Important news for two reasons. One: ABC is right. This really is the unofficial start to the next election.
Two: Given how well Carson’s polling in Iowa at this very, very, very, very early stage, he might just be the grassroots stalking horse President Romney needs to beat back more formidable conservatives like Ted Cruz and Rand Paul.
That should be worth an appointment to surgeon general in the Romney administration, if you ask me.
Carson, a famous pediatric neurosurgeon and conservative political star, will air a nearly 40 minute-long ad introducing himself to the American people this weekend, an aide to Carson confirms to ABC News.
The documentary titled “A Breath of Fresh Air: A New Prescription for America” will air in 22 states and Washington, DC. The paid video will detail some of his biography and family life, including his rise from being born to a single mother with a poor childhood in Detroit to director of pediatric neurosurgery at Johns Hopkins for almost 40 years, known for his work separating conjoined twins, to potential 2016 presidential candidate…
In an ABC News/Washington Post poll from last month of the potential 2016 presidential candidates showed Carson in seventh place garnering seven percent of the vote after other notables including Jeb Bush, Mike Huckabee, Chris Christie, and Marco Rubio.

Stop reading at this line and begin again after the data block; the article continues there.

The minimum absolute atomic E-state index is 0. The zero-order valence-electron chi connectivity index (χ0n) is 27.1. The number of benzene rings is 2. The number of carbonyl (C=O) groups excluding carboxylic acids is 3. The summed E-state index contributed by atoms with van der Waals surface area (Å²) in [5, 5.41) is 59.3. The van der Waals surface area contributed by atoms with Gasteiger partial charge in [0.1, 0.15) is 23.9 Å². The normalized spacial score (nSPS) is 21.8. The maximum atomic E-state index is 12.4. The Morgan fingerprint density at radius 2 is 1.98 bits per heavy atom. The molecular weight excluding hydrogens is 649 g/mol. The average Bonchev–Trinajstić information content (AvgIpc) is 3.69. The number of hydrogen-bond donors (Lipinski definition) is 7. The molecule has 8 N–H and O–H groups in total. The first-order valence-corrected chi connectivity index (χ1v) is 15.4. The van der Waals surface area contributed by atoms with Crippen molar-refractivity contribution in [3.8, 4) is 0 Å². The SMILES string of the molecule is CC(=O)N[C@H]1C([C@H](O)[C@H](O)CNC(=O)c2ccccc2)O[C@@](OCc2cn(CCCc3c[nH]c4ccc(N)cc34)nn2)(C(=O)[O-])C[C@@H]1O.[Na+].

Carson has a grassroots effort to draft him for a 2016 presidential run that has raised millions for the effort.
It’ll air Sunday after the morning chat shows or NFL games, depending upon the state. ABC’s not kidding about his fans raising millions either: As of mid-October, the Draft Ben Carson for President PAC had drawn $10.6 million in donations, among the biggest hauls of any PAC this year. And they didn’t do it with mega-millions gifted to them by billionaires; 90 percent of their haul came from small donors. A lot of blog readers seem to be in eyeroll mode about a Carson candidacy right now, preferring more seasoned pols like Cruz and Paul, but there are people out there who like him. And there’s plenty of room for him to impress at the debates. Voters are expecting a vanity candidacy run by a famous neurosurgeon, but if he walks out there and shows some policy know-how, he’ll be taken seriously as a politician by some righties who are looking for an outside-the-box choice. His effect on Iowa if he sticks this out won’t be zero, I think, especially with voters in torches-and-pitchforks mode for Beltway types.
Here’s the man himself formally changing his party registration from independent to Republican this past week, in case there was any lingering doubt that he’s serious about this.